The Addiction of the Familiar
(This blog was originally posted by Jean-Marie Jobs on March 4th, 2013)
Familiarity, ah yes, we love it and ultimately, we find it does, as Shakespeare asserted, breed contempt. How are we addicted to the familiar, the known, the safe, the predictable? For myself, I notice that I look for the familiar because it seems comfortable, ‘right’, as it should be. As a matter of fact, I would assert that we are addicted to the familiar. I like what I know, even if I don’t’ like it! When I travel, I constantly find myself looking for things that I am familiar with, what I already know. Often, it takes me awhile to adjust, which means I become familiar with what’s new and then look for more of that. It is subtle, even down to scanning the menu for familiar dishes!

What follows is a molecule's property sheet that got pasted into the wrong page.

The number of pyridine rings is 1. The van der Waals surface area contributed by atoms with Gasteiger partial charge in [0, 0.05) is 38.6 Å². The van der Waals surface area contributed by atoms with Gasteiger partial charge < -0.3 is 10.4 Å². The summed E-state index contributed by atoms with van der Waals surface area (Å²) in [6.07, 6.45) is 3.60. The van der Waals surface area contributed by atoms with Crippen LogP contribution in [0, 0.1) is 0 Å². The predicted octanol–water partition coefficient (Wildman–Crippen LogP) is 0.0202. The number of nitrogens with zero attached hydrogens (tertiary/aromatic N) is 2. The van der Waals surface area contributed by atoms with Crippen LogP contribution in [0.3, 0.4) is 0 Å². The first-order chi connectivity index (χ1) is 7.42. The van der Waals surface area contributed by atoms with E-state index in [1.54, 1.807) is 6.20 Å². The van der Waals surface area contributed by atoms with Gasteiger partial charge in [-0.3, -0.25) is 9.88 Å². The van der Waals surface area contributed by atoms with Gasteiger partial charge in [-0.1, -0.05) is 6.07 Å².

What is familiar seems right to us, the way it should be, the way it’s always been. Consider the wisdom in Proverbs:
There is a way that seems right to a man, but in the end it leads to death.” Proverbs 14:12 NIV
Matthew Henry writes in his commentary of this Scripture: We have here an account of the way and end of a great many self-deluded souls. Their way is seemingly fair: It seems right to themselves; they please themselves with a fancy that they are as they should be, that their opinions and practices are good, and such as will bear them out. The way of ignorance and carelessness, the way of worldliness and earthly-mindedness, the way of sensuality and flesh-pleasing, seem right to those that walk in them, much more the way of hypocrisy in religion, external performances, partial reformations, and blind zeal; this they imagine will bring them to heaven; they flatter themselves in their own eyes that all will be well at last.
How often do we consider that what we think is ‘right’ may be something else entirely? Are we challenging what we know and discovering what is unseen? How do we ‘renew our minds’ as the Scripture calls us to in Romans 12 if we remain addicted to the familiar? Perhaps the contempt that familiarity breeds is contempt for God, for His ways, for anything other than what think, what we want, and what we prefer.